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The 1929 crash is the most devastating crash ever known in the United States history, considering the duration of its fallout and its full extent. Since 1920, markets in most of the US and Europe were gaining constantly, recording large gains year after year. The more the gains, the more the money attracted into the market. Between 1927 and 1929, many stocks doubled and others tripled. The increasing wealth attracted more investment capital into the market. People started borrowing large amounts of money and invested in the share markets with high hopes of getting rich due to the increasing share prices (Gerald 2010).

However in 1928 the economy started slowing down, and the demand growth flattened out; profits were now not doubling anymore; the demand for loans eventually exceeded the availability of deposit. Cash flow from banks and mutual funds started drying down, and the big investors started withdrawing, leaving the more optimistic smaller investors that were already trading on borrowed margin. Slowly, huge losses started to be realized. Many investors decided to leave the market in order to cut losses, making this trend more pronounced. The entire wealth that people had painstakingly invested for year disappeared overnight.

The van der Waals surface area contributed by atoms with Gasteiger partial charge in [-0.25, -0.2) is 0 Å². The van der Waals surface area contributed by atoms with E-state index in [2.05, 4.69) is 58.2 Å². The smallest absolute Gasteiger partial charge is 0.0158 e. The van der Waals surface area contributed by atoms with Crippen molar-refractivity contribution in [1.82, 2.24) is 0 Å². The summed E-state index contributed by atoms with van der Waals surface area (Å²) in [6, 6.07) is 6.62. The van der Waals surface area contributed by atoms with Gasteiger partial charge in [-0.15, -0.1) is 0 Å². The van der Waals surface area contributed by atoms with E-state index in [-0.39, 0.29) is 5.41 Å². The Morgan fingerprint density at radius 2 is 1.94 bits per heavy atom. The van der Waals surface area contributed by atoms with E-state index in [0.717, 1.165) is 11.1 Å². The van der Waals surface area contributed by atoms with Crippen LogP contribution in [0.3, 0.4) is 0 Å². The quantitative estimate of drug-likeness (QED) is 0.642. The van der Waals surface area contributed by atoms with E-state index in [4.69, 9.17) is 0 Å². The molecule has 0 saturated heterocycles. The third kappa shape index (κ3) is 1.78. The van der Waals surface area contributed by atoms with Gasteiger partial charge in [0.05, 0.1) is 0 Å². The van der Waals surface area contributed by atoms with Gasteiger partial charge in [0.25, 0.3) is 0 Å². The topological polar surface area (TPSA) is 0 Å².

The stock market crash began in the Black Thursday, 24th October 1929, when investors’ sale of new orders led to the market tumbling down. On this day, more and more investors exit at whatever price they could get. The mob outside the stock exchange turned violent. Conclusively, the attempt by the media and important people is one of the primary causes of the crash. Secondly, the expansion of holding companies, public utility, investment trusts as well as the amount of margin buying all fueled the purchase of public utility stocks, pushing up their prices. Those factors triggered the event. The crash led to a serious economic depression.

The depression had extremely serious implications on the US economy; Over a period of four years, from 1929 to 1933, production at the US mines, factories and utilities declined by more than half. The Americans’ disposable incomes dropped by twenty eight percent; stock prices collapsed to reach one-tenth of their height before the crash. Additionally, the number of unemployed Americans shot up from 1.6 million in 1929 to 12.8 million in 1933. One in every four employed citizens lost his job. By 1933, 11,000 of the 25000 United States’ banks had already failed due to reasons such as defaults on loans, declining property values and banks being run by panicking customers.

The dust bowl, also known as ‘dust thirties’ was a period characterized by severe dust storms that caused significant agricultural and ecological damage to the Canadian and American prairie lands from 1930-1936. The situation was caused by drought accompanied by years of extensive farming without crop rotation, cover crops fallow fields and other techniques of preventing erosion. Drought, which was  a lack of snow and rain, had lasted for seven years which made the land drier and drier Secondly, the area lacked native grasses.